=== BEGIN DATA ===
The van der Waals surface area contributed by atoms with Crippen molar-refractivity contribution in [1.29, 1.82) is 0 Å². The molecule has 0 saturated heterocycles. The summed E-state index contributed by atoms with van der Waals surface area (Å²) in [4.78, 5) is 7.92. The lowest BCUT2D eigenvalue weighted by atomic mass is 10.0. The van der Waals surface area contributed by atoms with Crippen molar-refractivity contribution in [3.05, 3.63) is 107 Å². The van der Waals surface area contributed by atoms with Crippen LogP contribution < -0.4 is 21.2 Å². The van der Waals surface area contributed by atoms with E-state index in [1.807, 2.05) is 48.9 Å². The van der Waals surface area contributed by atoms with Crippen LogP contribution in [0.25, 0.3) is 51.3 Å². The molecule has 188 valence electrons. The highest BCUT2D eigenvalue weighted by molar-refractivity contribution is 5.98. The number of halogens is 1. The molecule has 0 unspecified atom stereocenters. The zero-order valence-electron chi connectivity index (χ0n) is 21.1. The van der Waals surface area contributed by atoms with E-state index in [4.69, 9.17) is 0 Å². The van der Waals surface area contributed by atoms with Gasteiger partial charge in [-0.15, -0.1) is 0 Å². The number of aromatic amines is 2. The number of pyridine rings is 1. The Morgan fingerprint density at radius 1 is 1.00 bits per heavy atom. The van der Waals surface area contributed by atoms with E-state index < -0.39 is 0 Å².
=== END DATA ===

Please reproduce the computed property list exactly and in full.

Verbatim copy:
The van der Waals surface area contributed by atoms with Crippen molar-refractivity contribution in [1.29, 1.82) is 0 Å². The molecule has 0 saturated heterocycles. The summed E-state index contributed by atoms with van der Waals surface area (Å²) in [4.78, 5) is 7.92. The lowest BCUT2D eigenvalue weighted by atomic mass is 10.0. The van der Waals surface area contributed by atoms with Crippen molar-refractivity contribution in [3.05, 3.63) is 107 Å². The van der Waals surface area contributed by atoms with Crippen LogP contribution < -0.4 is 21.2 Å². The van der Waals surface area contributed by atoms with E-state index in [1.807, 2.05) is 48.9 Å². The van der Waals surface area contributed by atoms with Crippen LogP contribution in [0.25, 0.3) is 51.3 Å². The molecule has 188 valence electrons. The highest BCUT2D eigenvalue weighted by molar-refractivity contribution is 5.98. The number of halogens is 1. The molecule has 0 unspecified atom stereocenters. The zero-order valence-electron chi connectivity index (χ0n) is 21.1. The van der Waals surface area contributed by atoms with E-state index in [4.69, 9.17) is 0 Å². The van der Waals surface area contributed by atoms with Gasteiger partial charge in [-0.15, -0.1) is 0 Å². The number of aromatic amines is 2. The number of pyridine rings is 1. The Morgan fingerprint density at radius 1 is 1.00 bits per heavy atom. The van der Waals surface area contributed by atoms with E-state index < -0.39 is 0 Å².